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Title: Attaché  
Author: World Heritage Encyclopedia
Language: English
Subject: August Lange, Agricultural attaché, Air attaché, Project 404, William A. Hodgman
Collection: Diplomats by Role, Government Occupations, Public Relations People by Role, Titles
Publisher: World Heritage Encyclopedia


In diplomacy, an attaché is a person who is assigned ("attached") to the diplomatic or administrative staff of a higher placed person or another service or agency. Attaché is a French word and is modified to correspond to the gender (woman: attachée).

An attaché is normally an official, under the authority of an ambassador or other head of a diplomatic mission, who serves either as a diplomat or as a member of the support staff. They monitor various issues related to areas of intervention. To this end, they may undertake the planning for decisions which will be taken and make all necessary arrangements, manage the agenda, conduct research for the study of particular matters, and act as representative when necessary.

Sometimes an attaché has special responsibilities or expertise. Examples include a cultural attaché, customs attaché, labor attaché, legal attaché, military/defense attaché (or more specifically, naval attaché, air attaché), press attaché, agricultural attaché, commercial attaché, and science attaché.


  • Military attaché 1
  • Science attaché 2
  • Health attaché 3
  • Holy See 4
  • Belgium 5
  • Colombia 6
  • See also 7
  • Notes and references 8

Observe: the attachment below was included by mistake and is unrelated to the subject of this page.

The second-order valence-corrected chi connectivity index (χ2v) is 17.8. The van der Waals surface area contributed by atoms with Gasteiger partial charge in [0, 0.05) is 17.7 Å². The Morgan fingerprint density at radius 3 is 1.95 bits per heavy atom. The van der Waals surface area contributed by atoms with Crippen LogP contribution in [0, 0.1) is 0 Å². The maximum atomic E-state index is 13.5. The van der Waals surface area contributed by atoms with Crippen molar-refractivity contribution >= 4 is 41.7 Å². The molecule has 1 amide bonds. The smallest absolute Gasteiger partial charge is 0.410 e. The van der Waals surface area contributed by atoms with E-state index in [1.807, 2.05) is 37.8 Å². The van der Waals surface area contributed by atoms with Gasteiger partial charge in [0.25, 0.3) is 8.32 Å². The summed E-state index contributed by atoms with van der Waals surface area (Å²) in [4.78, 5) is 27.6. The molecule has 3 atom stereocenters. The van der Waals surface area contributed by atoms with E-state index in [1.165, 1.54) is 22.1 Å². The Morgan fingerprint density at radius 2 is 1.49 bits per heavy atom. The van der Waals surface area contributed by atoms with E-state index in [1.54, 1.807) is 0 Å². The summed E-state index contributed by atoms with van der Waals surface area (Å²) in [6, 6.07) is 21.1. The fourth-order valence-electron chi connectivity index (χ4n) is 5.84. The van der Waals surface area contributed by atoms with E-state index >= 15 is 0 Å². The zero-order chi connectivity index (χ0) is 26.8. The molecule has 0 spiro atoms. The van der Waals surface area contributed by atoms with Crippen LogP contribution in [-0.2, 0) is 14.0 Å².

• Bibliography 9

Military attaché

Typically, a military attaché serves on the diplomatic staff of an embassy or consulate while retaining a military commission.

Science attaché

A science attaché advises on issues pertaining to science and technology.[1]

Health attaché

A health attaché advises on global health issues and may serve multiple functions.[2]

Holy See

The title is also used in reference to diplomacy and in the hierarchical administration of the intergovernmental organization. Especially in the latter cases, the official often provides a particular expertise in the service of the Church, thus, legal or otherwise.


In the ministries of the Belgian federal state the term is used, since 2005 replacing the term adjunct-adviseur (in Dutch) or conseiller-adjoint (in French), normally used for college graduates, one rank under the head of a competence section.


In Colombia attachés are increasingly being appointed at younger ages. This is part of the policy of political liberalization enacted by President Álvaro Uribe. The attachés are generally appointed from the great families of Colombian history, most recently the House of Restrepo gaining increasing prominence. This policy has been described by USA Secretary of State Hillary Clinton as "bringing fresh ideas into the diplomatic community, by giving a voice to our young and building the great leaders of our future".

See also

Notes and references

  1. ^ Linkov, Igor (2014-03-13). "Diplomacy for Science Two Generations Later". Science & Diplomacy 3 (1). 
  2. ^ Brown, Matthew. "Bridging Public Health and Foreign Affairs". Science & Diplomacy 3 (3). 


  • Cullen, Glen T. (1999). "Preparing for battle: Learning Lessons in the US Army during World War I." U.S. Army Command and General Staff College (CGSC), Combined Arms Research Library.
  • ---. Office of the Chief of Staff, Second (military) Information Division. (1906). Reports of the Military Observers attached to the Armies in Manchuria during the Russo-Japanese War, Vol. I; (1907). Vol. II. Washington, D.C.: Government Printing Office.
  • Sisemore, James D. (2003). "The Russo-Japanese War, Lessons Not Learned." CGSC.
  • ---. (1907). The Russo-Japanese War, Reports from British Officers Attached to the Japanese Forces in the Field, Vol. I; (1908). Vol. II. London: General Staff.
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